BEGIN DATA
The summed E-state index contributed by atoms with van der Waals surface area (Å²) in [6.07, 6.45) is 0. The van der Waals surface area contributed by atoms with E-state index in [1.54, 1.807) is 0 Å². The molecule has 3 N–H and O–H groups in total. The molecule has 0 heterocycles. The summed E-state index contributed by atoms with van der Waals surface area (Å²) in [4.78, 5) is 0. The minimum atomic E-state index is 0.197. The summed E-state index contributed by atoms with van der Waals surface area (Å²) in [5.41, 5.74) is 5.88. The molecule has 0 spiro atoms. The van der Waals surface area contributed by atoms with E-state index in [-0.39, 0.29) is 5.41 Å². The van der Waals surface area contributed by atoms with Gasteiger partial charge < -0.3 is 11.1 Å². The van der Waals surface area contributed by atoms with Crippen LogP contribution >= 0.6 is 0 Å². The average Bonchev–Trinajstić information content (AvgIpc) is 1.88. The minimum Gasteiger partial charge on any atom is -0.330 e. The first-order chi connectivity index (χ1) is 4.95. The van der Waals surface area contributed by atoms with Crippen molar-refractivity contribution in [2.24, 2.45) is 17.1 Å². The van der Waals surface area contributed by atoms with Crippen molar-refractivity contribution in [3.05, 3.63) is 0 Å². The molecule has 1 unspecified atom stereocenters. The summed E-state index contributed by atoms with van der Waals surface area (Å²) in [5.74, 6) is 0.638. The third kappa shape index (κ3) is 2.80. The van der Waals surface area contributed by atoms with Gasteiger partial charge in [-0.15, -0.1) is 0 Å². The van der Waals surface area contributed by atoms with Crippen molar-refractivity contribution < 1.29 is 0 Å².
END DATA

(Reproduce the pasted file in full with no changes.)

The summed E-state index contributed by atoms with van der Waals surface area (Å²) in [6.07, 6.45) is 0. The van der Waals surface area contributed by atoms with E-state index in [1.54, 1.807) is 0 Å². The molecule has 3 N–H and O–H groups in total. The molecule has 0 heterocycles. The summed E-state index contributed by atoms with van der Waals surface area (Å²) in [4.78, 5) is 0. The minimum atomic E-state index is 0.197. The summed E-state index contributed by atoms with van der Waals surface area (Å²) in [5.41, 5.74) is 5.88. The molecule has 0 spiro atoms. The van der Waals surface area contributed by atoms with E-state index in [-0.39, 0.29) is 5.41 Å². The van der Waals surface area contributed by atoms with Gasteiger partial charge < -0.3 is 11.1 Å². The van der Waals surface area contributed by atoms with Crippen LogP contribution >= 0.6 is 0 Å². The average Bonchev–Trinajstić information content (AvgIpc) is 1.88. The minimum Gasteiger partial charge on any atom is -0.330 e. The first-order chi connectivity index (χ1) is 4.95. The van der Waals surface area contributed by atoms with Crippen molar-refractivity contribution in [2.24, 2.45) is 17.1 Å². The van der Waals surface area contributed by atoms with Crippen molar-refractivity contribution in [3.05, 3.63) is 0 Å². The molecule has 1 unspecified atom stereocenters. The summed E-state index contributed by atoms with van der Waals surface area (Å²) in [5.74, 6) is 0.638. The third kappa shape index (κ3) is 2.80. The van der Waals surface area contributed by atoms with Gasteiger partial charge in [-0.15, -0.1) is 0 Å². The van der Waals surface area contributed by atoms with Crippen molar-refractivity contribution < 1.29 is 0 Å².